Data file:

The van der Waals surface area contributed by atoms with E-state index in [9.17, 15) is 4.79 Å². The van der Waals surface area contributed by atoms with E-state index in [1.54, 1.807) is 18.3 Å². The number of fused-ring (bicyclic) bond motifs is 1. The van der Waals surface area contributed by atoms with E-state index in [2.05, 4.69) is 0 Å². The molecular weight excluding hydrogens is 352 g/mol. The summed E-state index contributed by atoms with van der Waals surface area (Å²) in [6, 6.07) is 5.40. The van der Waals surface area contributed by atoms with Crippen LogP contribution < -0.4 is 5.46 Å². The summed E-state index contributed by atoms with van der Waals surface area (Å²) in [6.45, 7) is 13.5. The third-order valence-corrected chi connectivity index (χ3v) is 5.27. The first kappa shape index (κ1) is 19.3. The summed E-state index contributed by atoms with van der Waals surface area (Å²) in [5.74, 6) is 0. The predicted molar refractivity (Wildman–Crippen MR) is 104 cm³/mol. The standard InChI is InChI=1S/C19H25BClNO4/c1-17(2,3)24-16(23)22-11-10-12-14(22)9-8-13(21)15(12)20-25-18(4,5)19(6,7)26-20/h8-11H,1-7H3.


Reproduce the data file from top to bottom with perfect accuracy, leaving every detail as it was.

The van der Waals surface area contributed by atoms with E-state index in [9.17, 15) is 4.79 Å². The van der Waals surface area contributed by atoms with E-state index in [1.54, 1.807) is 18.3 Å². The number of fused-ring (bicyclic) bond motifs is 1. The van der Waals surface area contributed by atoms with E-state index in [2.05, 4.69) is 0 Å². The molecular weight excluding hydrogens is 352 g/mol. The summed E-state index contributed by atoms with van der Waals surface area (Å²) in [6, 6.07) is 5.40. The van der Waals surface area contributed by atoms with Crippen LogP contribution < -0.4 is 5.46 Å². The summed E-state index contributed by atoms with van der Waals surface area (Å²) in [6.45, 7) is 13.5. The third-order valence-corrected chi connectivity index (χ3v) is 5.27. The first kappa shape index (κ1) is 19.3. The summed E-state index contributed by atoms with van der Waals surface area (Å²) in [5.74, 6) is 0. The predicted molar refractivity (Wildman–Crippen MR) is 104 cm³/mol. The standard InChI is InChI=1S/C19H25BClNO4/c1-17(2,3)24-16(23)22-11-10-12-14(22)9-8-13(21)15(12)20-25-18(4,5)19(6,7)26-20/h8-11H,1-7H3.